A spectacular ‘Game of Thrones’ experience

The Tollymore Forest Park in Northern Ireland.

By Wendell Gaa

I cannot think of any other TV fantasy drama which has so captivated the imagination of global pop culture the way “Game of Thrones” has throughout its entire eight-season run (2011-2019). 

“Game of Thrones” is a complex drama which deals with themes of political power struggles for survival and dominance. The themes still ring true today in many regions around the world, in much of the same way back in Medieval Europe when there were constant — and often bloody — conflicts between royal families and kingdoms. 

In spite of the current coronavirus scare which has negatively affected the travel industry, I decided to pay my personal homage to “Game of Thrones” by visiting the filming sites in Northern Ireland where many of its scenes were shot. 

Being based in Galway along Ireland’s western coast where I have been attending a master’s scholarship program, I traveled by bus to Belfast in Northern Ireland, which is the perfect gateway city to explore GOT’s filming sites.  I registered online (www.silverscreen.tours) to join this organized tour group.  The rendezvous point near Belfast’s City Hall building was where our Winterfell tour would begin.   

The author with Thor, a Northern Inuit dog actor who played Grey Wind, the direwolf, on ‘Game of Thrones.’

As we traveled outside of Belfast into the countryside to an area known as Downpatrick, our first stop was Inch Abbey, a monastic site ruin which archaeologists believe dates all the way back to 1177.  Historians also point out how a group of monks settled at this abbey and within the area by 1180 and is an example of the thriving early Christian community in medieval Ireland. 

As we got off our tour shuttle to explore the abbey ruins and take photos, our tour guide Madelyn and our gracious driver Ian handed us “winter cloaks” worn by the Winterfell residents on the show, along with one of the many prop swords used as weapons.  After our guide showed to us the particular “scene” on the show filmed at this site through the technological wonders of her portable iPad, she then happily took our photos wearing our “winter cloaks” and wielding the sword.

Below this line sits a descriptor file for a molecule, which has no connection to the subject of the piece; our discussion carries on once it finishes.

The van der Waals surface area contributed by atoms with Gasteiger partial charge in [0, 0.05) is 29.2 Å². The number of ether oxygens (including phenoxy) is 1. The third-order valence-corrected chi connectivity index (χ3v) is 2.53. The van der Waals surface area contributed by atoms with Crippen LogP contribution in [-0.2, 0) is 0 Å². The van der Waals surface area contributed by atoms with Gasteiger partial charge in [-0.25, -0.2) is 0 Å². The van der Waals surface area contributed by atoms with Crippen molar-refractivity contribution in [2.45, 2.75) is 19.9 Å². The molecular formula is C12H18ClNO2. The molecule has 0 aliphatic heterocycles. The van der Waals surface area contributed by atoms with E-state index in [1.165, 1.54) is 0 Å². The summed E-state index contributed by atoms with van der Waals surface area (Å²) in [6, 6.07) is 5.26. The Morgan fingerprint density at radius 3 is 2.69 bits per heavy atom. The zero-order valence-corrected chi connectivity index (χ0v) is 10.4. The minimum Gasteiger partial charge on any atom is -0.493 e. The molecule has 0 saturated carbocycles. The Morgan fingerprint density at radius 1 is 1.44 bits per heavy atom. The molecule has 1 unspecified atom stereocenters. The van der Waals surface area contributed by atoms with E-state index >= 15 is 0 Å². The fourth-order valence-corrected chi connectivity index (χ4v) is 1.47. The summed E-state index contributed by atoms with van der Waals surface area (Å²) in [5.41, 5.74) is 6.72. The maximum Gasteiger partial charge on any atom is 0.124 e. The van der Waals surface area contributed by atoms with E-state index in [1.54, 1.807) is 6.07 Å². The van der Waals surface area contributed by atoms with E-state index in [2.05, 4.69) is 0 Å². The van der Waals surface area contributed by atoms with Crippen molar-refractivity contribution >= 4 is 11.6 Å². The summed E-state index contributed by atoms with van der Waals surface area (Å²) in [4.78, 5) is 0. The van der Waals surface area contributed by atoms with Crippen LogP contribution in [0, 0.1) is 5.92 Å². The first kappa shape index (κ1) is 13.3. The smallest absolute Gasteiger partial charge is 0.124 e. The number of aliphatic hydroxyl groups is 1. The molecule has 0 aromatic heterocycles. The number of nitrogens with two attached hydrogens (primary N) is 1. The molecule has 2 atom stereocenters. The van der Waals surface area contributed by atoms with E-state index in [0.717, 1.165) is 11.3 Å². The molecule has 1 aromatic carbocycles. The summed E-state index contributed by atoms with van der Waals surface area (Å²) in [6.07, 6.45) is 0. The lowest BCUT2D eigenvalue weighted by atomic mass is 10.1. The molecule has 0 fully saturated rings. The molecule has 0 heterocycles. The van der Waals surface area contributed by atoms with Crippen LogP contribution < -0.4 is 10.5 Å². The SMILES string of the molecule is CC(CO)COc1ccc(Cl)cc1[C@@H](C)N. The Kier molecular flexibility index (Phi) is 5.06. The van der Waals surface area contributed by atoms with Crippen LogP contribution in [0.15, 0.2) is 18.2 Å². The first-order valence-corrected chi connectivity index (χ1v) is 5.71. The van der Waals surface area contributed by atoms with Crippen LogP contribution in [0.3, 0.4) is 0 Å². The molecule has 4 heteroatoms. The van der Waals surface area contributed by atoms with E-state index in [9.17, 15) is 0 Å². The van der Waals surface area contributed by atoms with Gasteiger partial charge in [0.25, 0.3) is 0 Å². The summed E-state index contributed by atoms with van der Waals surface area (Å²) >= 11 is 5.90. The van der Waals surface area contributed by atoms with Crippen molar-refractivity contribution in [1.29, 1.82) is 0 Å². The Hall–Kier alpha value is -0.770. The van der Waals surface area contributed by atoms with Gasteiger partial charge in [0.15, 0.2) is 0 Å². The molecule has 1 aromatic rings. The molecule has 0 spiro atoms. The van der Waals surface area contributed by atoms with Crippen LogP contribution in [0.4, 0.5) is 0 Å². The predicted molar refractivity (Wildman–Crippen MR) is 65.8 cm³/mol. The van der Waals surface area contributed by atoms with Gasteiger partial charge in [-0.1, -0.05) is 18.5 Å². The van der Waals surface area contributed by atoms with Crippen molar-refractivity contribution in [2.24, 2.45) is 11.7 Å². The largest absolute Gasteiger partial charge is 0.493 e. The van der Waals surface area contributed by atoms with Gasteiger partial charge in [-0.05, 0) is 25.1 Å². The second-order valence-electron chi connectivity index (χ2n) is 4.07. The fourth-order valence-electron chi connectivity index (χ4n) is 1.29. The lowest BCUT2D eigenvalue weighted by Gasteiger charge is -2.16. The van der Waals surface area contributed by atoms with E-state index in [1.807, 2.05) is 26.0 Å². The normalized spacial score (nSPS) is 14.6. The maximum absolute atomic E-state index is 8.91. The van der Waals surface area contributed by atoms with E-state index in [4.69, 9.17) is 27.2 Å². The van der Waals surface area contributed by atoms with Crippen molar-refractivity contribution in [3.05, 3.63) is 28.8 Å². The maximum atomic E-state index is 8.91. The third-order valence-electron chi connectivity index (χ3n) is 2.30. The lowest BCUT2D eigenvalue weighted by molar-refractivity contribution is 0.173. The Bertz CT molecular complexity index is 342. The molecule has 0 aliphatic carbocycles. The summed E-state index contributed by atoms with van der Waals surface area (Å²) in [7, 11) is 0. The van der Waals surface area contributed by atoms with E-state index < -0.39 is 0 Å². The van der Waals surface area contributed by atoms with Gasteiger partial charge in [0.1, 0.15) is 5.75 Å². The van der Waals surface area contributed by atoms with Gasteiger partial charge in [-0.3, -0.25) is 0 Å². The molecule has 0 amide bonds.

All costumed up in winter cloak.

We then proceeded to the Tollymore Forest Park, which is another natural area in Northern Ireland. Although technically it was late winter at this time of the year, I still couldn’t help but notice how relatively green the tall trees, shrubs and bushes were as we walked through the park along a hiking trail which ran parallel to a small running river.  The first discovery of direwolves, large and supremely intelligent wolves which are the loyal pets and sidekicks in GOT’s the House of Starks, was shot here in Tollymore.  I’ve heard intriguing stories of how real-life grey wolves were once abundant in Irish forests until they were tragically hunted to extinction in the late 1700s, and, according to Madelyn, the main indigenous wildlife which can be found here at Tollymore now are the red squirrels. 

We then had the chance to meet one of the dog actors who had portrayed one of the show’s direwolves.  We arrived at this small-town public enclosure where we got to meet a Northern Inuit dog by the name of Thor, whose owner also happened to be an extra on GOT.  His father and brother were also show extras. Getting to pet the very warm and affectionate dog actor was a personal highlight of the day for me.

We then ended the day by touring the Castle Ward estate, a historic site which dates to the 16th century right near the village of Strangford.  We walked through to the site’s tower house where I could clearly see how the imposing medieval-look of this structure made it ideal for filming pivotal scenes of the Winterfell kingdom.  We were all truly grateful and appreciative to Madelyn, Ian and the rest of the organizers for our very rewarding tour. I would highly recommend to anyone, a fan of the show or not, to visit this part of the world.

© The FilAm 2020

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